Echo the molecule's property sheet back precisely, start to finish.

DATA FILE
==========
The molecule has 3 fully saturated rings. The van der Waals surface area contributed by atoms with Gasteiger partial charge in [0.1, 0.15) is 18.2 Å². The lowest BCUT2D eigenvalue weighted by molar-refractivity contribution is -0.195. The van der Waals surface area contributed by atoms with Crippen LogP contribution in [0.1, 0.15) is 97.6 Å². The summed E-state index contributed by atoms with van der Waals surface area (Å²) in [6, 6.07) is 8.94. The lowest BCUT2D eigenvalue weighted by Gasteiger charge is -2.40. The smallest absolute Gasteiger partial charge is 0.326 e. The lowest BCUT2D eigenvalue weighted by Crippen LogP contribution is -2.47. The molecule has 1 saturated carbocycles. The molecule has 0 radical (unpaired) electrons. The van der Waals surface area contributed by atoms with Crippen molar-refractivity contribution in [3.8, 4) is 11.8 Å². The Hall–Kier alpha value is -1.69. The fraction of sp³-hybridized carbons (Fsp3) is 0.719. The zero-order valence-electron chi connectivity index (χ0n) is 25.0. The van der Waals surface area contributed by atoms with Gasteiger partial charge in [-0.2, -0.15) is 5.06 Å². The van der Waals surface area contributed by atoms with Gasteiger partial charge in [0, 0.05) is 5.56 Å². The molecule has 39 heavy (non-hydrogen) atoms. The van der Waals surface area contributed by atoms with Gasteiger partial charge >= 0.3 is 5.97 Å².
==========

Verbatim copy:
The molecule has 3 fully saturated rings. The van der Waals surface area contributed by atoms with Gasteiger partial charge in [0.1, 0.15) is 18.2 Å². The lowest BCUT2D eigenvalue weighted by molar-refractivity contribution is -0.195. The van der Waals surface area contributed by atoms with Crippen LogP contribution in [0.1, 0.15) is 97.6 Å². The summed E-state index contributed by atoms with van der Waals surface area (Å²) in [6, 6.07) is 8.94. The lowest BCUT2D eigenvalue weighted by Gasteiger charge is -2.40. The smallest absolute Gasteiger partial charge is 0.326 e. The lowest BCUT2D eigenvalue weighted by Crippen LogP contribution is -2.47. The molecule has 1 saturated carbocycles. The molecule has 0 radical (unpaired) electrons. The van der Waals surface area contributed by atoms with Crippen molar-refractivity contribution in [3.8, 4) is 11.8 Å². The Hall–Kier alpha value is -1.69. The fraction of sp³-hybridized carbons (Fsp3) is 0.719. The zero-order valence-electron chi connectivity index (χ0n) is 25.0. The van der Waals surface area contributed by atoms with Gasteiger partial charge in [-0.2, -0.15) is 5.06 Å². The van der Waals surface area contributed by atoms with Gasteiger partial charge in [0, 0.05) is 5.56 Å². The molecule has 39 heavy (non-hydrogen) atoms. The van der Waals surface area contributed by atoms with Gasteiger partial charge >= 0.3 is 5.97 Å².